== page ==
And now that brings us to this night, the night that begins the great suffering of Jesus for the sins of the world. The night Jesus had an earnest desire to share with his disciples. Everything for the Feast of Unleavened Bread was prepared. They gathered around Lord’s Table. The table was littered with what was left over from the Passover meal. They had killed and eaten a lamb. And there was unleavened bread. Jesus took the bread gave thanks, broke it and gave it to them. “This is my body, which is given for you. Do this in remembrance of me.” And then he took the cup of wine and gave it to them and said, “This cup that is poured out for you is the new covenant in my blood.” Jesus was teaching again. He was telling them what was going to happen beginning that night was the real reason that he came. Within hours his blood would be poured out just as it was now begin being poured into them with the wine. Within hours his body would be broken just as it was broken with the bread that they were eating. But the key to what Jesus was saying wasn’t just the miracle of his presence in the meal. The really big miracle comes in the smallest words that he spoke. “for you.” “This is my body given for you. This cup is poured out for you.” Jesus was telling his disciples what it means that God had drawn near to them. He tells them that because of what he was about to do, their lives were already different. And just to show the reality of what he is about to do, he gave his true body and true blood in bread and wine for them to eat and drink. The miracle of what Jesus had come to do was show to them in a way that they could see and taste.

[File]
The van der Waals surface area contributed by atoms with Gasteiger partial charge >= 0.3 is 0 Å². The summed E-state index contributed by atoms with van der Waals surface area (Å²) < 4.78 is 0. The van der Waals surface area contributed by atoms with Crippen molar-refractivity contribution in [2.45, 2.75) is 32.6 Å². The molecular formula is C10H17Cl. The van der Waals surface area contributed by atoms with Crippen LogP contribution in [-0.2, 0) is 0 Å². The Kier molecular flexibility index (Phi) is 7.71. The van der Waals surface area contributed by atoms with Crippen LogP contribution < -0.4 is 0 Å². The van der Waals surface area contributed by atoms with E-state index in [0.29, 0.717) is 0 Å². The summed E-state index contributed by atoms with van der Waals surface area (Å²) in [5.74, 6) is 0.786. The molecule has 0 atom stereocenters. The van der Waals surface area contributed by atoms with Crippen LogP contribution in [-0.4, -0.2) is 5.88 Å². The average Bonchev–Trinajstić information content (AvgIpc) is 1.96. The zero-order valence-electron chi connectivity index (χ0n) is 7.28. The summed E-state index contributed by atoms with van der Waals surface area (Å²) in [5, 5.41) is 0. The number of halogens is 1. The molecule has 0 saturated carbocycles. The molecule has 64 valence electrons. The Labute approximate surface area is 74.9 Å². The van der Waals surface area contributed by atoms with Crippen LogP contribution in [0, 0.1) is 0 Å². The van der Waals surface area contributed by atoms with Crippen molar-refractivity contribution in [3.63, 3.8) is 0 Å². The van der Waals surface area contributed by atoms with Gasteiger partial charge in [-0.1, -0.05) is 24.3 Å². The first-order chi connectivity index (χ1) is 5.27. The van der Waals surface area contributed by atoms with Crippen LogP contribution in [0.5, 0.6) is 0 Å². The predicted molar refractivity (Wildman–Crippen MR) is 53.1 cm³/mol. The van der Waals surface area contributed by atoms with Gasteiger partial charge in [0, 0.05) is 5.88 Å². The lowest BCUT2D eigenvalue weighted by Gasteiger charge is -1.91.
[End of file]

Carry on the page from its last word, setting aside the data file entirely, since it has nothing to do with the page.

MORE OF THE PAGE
Then it was out to the garden… on to arrest… on to trial… on to crucifixion… and on to death. Jesus offers himself as the replacement lamb. He was killed and his body eaten for the sake of his friends who had gathered at his table.

Tonight, in a few moments we’ll do it again, in remembrance. It is no less miraculous than the feeding of the five thousand. It is no less miraculous than the night the blood was spread on the doorposts and the angel of death passed over. It is no less miraculous than the night the disciples gathered with Jesus over the Passover meal. Right here in this place, God is coming near to us in a very special way. We’ll eat the bread and drink from the cup, just as Jesus told us to do. Jesus is still teaching. The very body and blood that hung and suffered and died on the cross is going to be right here. The very same Jesus who rose from the dead is going to be here at his table again tonight. He wants you to remember what he has done for you. He wants you to remember his broken and bloody body hanging on the cross. He wants you to remember his death and his resurrection. It will all be shown to you in a very visual way right here, tonight. Jesus is telling you what it means that he is drawing near to you. He is telling you that because of what he has done your life is already different. It is all right here and the most important thing to hear when we speak Jesus words over the bread and wine in a few moments is those two very small but very important words… “for you.”

At this meal, you’ve been invited by Jesus himself. He says to you, “Look, my baptized child, look at my body and my blood given and shed for you. Through them you have forgiveness of your sins. Through them you are my friend. I am the very Lamb of God who has given myself up to death in your place. And even though death will come to you, right here in my body and blood you have my promise of life forever with me.”

It is an unusual meal. Amen.

The Peace of God that passes all understanding keep your hearts and minds in Christ Jesus. Amen.